Head Banging and Body Rocking
Rhythmic movement disorders such as nocturnal head banging (jactatio capitis nocturna), body rocking, and head rolling typically occur in infants and toddlers as they are trying to fall asleep. They can be present in deep sleep and in wakefulness. They are more common in children with ID. They will typically remit by five years of age but may persist into adult life. Management relies on good sleep hygiene and padding the headboard so the rest of the house is not awakened. Rhythmic movement disorders that are not clearly associated with the sleep-wake transition state but persist through the night respond less well to behavioral management techniques; rarely, medications such as benzodiazepines may be helpful. There are occasional reports of head banging in adults.52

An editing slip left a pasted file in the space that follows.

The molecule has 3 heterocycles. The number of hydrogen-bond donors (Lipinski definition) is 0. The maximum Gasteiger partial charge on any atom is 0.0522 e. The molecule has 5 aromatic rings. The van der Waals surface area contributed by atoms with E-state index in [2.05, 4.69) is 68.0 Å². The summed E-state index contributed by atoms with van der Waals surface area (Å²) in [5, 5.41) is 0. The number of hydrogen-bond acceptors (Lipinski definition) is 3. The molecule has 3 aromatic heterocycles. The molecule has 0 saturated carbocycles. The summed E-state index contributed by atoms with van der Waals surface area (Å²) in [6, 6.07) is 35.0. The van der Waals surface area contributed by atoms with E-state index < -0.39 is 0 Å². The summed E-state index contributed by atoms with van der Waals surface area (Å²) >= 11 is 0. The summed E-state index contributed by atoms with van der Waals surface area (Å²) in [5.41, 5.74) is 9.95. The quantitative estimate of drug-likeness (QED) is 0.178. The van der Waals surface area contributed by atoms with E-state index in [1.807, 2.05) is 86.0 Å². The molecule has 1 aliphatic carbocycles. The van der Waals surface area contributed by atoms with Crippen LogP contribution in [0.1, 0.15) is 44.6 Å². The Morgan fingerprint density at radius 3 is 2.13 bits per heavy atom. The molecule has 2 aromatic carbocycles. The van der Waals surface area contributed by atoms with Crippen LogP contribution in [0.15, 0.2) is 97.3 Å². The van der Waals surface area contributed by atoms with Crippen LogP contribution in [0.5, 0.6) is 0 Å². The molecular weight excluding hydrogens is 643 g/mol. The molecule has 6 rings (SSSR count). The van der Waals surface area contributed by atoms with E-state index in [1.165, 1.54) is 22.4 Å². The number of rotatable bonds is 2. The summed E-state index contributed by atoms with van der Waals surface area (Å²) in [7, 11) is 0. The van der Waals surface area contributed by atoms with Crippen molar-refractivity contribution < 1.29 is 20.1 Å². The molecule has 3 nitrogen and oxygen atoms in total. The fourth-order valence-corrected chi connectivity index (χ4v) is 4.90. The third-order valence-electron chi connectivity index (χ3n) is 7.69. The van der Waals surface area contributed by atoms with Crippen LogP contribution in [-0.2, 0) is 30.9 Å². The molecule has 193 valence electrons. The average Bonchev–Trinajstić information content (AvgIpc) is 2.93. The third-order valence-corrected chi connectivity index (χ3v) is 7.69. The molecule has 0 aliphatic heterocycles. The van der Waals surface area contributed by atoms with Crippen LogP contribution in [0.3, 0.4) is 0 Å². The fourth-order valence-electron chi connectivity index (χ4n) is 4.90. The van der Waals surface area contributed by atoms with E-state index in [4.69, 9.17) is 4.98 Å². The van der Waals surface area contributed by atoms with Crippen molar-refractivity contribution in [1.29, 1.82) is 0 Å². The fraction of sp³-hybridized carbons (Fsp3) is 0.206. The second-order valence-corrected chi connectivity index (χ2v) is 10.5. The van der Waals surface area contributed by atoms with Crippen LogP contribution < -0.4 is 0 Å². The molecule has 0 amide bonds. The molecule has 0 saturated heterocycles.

Sleep Starts/Hypnic Jerks
Vigevano's group used videorecordings to report repetitive sleep starts in children who also had epilepsy and tetraplegic cerebral palsy.53 These jerks occurred repetitively at the onset of sleep in clusters lasting several minutes, with arousal appearance on EEG but no jerk-related spike discharges. The authors emphasized the need to differentiate these sleep starts from epileptic seizures, particularly as the children also had epilepsy, so as to avoid excessive inappropriate antiepileptic medication. I have had personal experience of a child with Down syndrome who had recovered from West syndrome but presented for reevaluation of seizures in sleep. These proved to be sleep starts.
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